The 2022 legislative session has kicked off and our union is moving an aggressive agenda to improve the lives of our members and their families. We have eight sponsored or co-sponsored bills which are summarized below. However, before I get into those, it’s important to mention a big victory that happened earlier this year.
We have worked very hard since the beginning of the pandemic to push for policies that protect workers from unnecessary exposure and to reduce negative economic consequences when workers need to protect themselves. To that enD-we have worked with the Governor’s office and the Legislature to make sure that employers are required to provide their workforce with sick leave to stop or slow the spread of COVID without requiring workers to make a choice between their health and a paycheck.
In February, the Governor signed a new covid sick leave bill into law. Beginning February 19, full-time workers are entitled to 40 hours of leave to take care of themselves, a family member, or vaccine-related issues. Full-time workers are also entitled to an additional 40 hours of leave if they or a family member test positive for covid. Part-time workers are also entitled to both buckets of leave, however, the hours allotted are reduced based on an average hours worked formula. The law is retroactive back to January 1, 2022, so if unpaid qualifying leave was taken after that, the worker is entitled to reimbursement. If vacation, sick leave, or other personal leave was taken, the worker is also entitled to reimbursement.
2022 Teamster Sponsored Bills
Prevailing wages for construction on-hauling
AB 1851 by Assembly Member Robert Rivas (D-Salinas) would clarify that California law requires the payment of prevailing wage for on-hauling of materials for paving, grading, and fill onto a public works construction site.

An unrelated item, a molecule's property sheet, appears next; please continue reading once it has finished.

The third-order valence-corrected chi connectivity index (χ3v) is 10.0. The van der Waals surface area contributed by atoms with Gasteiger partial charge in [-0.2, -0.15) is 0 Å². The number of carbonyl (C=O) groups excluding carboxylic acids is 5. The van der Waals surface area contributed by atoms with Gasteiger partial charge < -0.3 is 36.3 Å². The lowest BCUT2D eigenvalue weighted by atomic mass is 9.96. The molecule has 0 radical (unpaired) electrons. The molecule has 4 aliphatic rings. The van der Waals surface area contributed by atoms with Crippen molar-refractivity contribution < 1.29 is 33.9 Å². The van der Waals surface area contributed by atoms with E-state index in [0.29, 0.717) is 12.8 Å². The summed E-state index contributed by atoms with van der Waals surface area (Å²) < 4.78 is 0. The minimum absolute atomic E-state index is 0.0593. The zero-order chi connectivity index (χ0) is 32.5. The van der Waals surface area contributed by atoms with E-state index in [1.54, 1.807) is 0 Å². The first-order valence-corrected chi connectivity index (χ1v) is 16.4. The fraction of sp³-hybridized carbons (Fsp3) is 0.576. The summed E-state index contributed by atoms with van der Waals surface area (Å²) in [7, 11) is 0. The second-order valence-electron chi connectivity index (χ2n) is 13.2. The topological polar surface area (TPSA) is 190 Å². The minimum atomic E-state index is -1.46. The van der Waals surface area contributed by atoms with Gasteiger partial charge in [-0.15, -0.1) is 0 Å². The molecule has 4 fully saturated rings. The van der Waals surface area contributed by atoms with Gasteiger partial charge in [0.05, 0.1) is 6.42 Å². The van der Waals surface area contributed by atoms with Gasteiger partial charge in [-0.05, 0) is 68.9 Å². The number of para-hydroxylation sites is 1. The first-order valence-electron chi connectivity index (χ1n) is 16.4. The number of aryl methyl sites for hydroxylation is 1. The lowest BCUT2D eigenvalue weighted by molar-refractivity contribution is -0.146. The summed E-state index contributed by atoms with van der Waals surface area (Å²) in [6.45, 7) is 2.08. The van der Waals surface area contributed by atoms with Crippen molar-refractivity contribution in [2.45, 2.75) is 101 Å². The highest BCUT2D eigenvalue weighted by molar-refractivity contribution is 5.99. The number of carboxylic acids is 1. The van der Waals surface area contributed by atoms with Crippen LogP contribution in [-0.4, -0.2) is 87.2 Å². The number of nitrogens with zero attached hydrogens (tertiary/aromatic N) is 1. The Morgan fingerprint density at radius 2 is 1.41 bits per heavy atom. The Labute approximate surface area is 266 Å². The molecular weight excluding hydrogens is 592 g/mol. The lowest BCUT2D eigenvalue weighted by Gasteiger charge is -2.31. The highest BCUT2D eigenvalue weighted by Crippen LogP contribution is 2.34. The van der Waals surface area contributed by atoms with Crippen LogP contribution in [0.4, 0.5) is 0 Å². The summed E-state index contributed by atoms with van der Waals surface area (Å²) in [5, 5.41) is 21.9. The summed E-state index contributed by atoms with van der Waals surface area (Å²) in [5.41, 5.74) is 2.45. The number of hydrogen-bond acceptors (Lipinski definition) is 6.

Healthcare for striking workers
AB 1878 by Assembly Member Jim Wood (D-Santa Rosa) would ensure that striking workers and their families do not lose their healthcare during a strike by making them immediately eligible for Covered California, paid for by the state.
Database on waste and recycling franchises
AB 2048 by Assembly Member Miguel Santiago (D-Los Angeles) would create a state waste haul franchise agreement database so that all local franchise agreements for waste and recycling are easily accessible to the public.
Bargaining over transportation automation
AB 2441 by Assembly Member Ash Kalra (D-San Jose) would make the introduction of new technology, including automation, affecting bargaining unit work in public transit a mandatory subject of collective bargaining.
Alcohol delivery by employees only
AB 2896 by Assembly Member Miguel Santiago (D-Los Angeles) would require alcohol delivery from retail to consumer be performed by an employee rather than an independent contractor.
Changing education funding formula
SB 830 by Senator Anthony Portantino (D-Burbank) would change the way K-12 public education is funded from attendance-based to enrollment base, which would dramatically increase public education funding.
Penalties for public sector ULPs
SB 931 by Senator Connie Leyva (D-Chino) would provide meaningful monetary penalties for unfair labor practices committed by a public sector employer.
Communication during emergencies
SB 1044 by Senator Maria Elena Durazo (D-Los Angeles) would prevent an employer from restricting an employee’s ability to communicate with family or leave a dangerous worksite during emergency conditions.